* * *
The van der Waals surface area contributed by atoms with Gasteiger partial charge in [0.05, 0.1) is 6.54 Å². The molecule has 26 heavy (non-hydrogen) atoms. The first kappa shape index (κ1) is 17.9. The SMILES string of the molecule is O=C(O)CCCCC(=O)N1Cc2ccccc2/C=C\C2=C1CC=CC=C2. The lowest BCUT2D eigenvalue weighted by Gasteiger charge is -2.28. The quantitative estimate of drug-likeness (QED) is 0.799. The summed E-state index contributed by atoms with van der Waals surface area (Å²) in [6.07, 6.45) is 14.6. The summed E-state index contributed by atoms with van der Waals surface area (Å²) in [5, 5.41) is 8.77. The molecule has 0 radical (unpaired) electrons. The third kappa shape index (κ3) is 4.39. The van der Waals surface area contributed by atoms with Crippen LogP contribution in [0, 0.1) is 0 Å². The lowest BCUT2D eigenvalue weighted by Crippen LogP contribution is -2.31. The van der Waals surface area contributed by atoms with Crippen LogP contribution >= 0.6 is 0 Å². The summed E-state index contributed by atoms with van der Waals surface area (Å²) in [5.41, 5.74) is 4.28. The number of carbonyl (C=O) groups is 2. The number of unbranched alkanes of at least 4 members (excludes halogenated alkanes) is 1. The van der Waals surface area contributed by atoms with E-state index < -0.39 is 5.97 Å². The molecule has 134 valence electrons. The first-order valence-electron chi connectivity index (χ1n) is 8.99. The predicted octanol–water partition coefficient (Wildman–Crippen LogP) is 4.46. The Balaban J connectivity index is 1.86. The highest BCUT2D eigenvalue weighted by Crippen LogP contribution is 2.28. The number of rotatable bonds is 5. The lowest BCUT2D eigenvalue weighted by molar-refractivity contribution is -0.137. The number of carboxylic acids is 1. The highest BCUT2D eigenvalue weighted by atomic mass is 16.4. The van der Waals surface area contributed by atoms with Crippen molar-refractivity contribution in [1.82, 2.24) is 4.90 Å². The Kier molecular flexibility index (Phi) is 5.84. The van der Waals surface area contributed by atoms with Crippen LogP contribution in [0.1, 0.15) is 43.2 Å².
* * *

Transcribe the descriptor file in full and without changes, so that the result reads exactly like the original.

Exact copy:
The van der Waals surface area contributed by atoms with Gasteiger partial charge in [0.05, 0.1) is 6.54 Å². The molecule has 26 heavy (non-hydrogen) atoms. The first kappa shape index (κ1) is 17.9. The SMILES string of the molecule is O=C(O)CCCCC(=O)N1Cc2ccccc2/C=C\C2=C1CC=CC=C2. The lowest BCUT2D eigenvalue weighted by Gasteiger charge is -2.28. The quantitative estimate of drug-likeness (QED) is 0.799. The summed E-state index contributed by atoms with van der Waals surface area (Å²) in [6.07, 6.45) is 14.6. The summed E-state index contributed by atoms with van der Waals surface area (Å²) in [5, 5.41) is 8.77. The molecule has 0 radical (unpaired) electrons. The third kappa shape index (κ3) is 4.39. The van der Waals surface area contributed by atoms with Crippen LogP contribution in [0, 0.1) is 0 Å². The lowest BCUT2D eigenvalue weighted by Crippen LogP contribution is -2.31. The van der Waals surface area contributed by atoms with Crippen LogP contribution >= 0.6 is 0 Å². The summed E-state index contributed by atoms with van der Waals surface area (Å²) in [5.41, 5.74) is 4.28. The number of carbonyl (C=O) groups is 2. The number of unbranched alkanes of at least 4 members (excludes halogenated alkanes) is 1. The van der Waals surface area contributed by atoms with E-state index < -0.39 is 5.97 Å². The molecule has 134 valence electrons. The first-order valence-electron chi connectivity index (χ1n) is 8.99. The predicted octanol–water partition coefficient (Wildman–Crippen LogP) is 4.46. The Balaban J connectivity index is 1.86. The highest BCUT2D eigenvalue weighted by Crippen LogP contribution is 2.28. The number of rotatable bonds is 5. The lowest BCUT2D eigenvalue weighted by molar-refractivity contribution is -0.137. The number of carboxylic acids is 1. The highest BCUT2D eigenvalue weighted by atomic mass is 16.4. The van der Waals surface area contributed by atoms with Crippen molar-refractivity contribution in [1.82, 2.24) is 4.90 Å². The Kier molecular flexibility index (Phi) is 5.84. The van der Waals surface area contributed by atoms with Crippen LogP contribution in [0.1, 0.15) is 43.2 Å².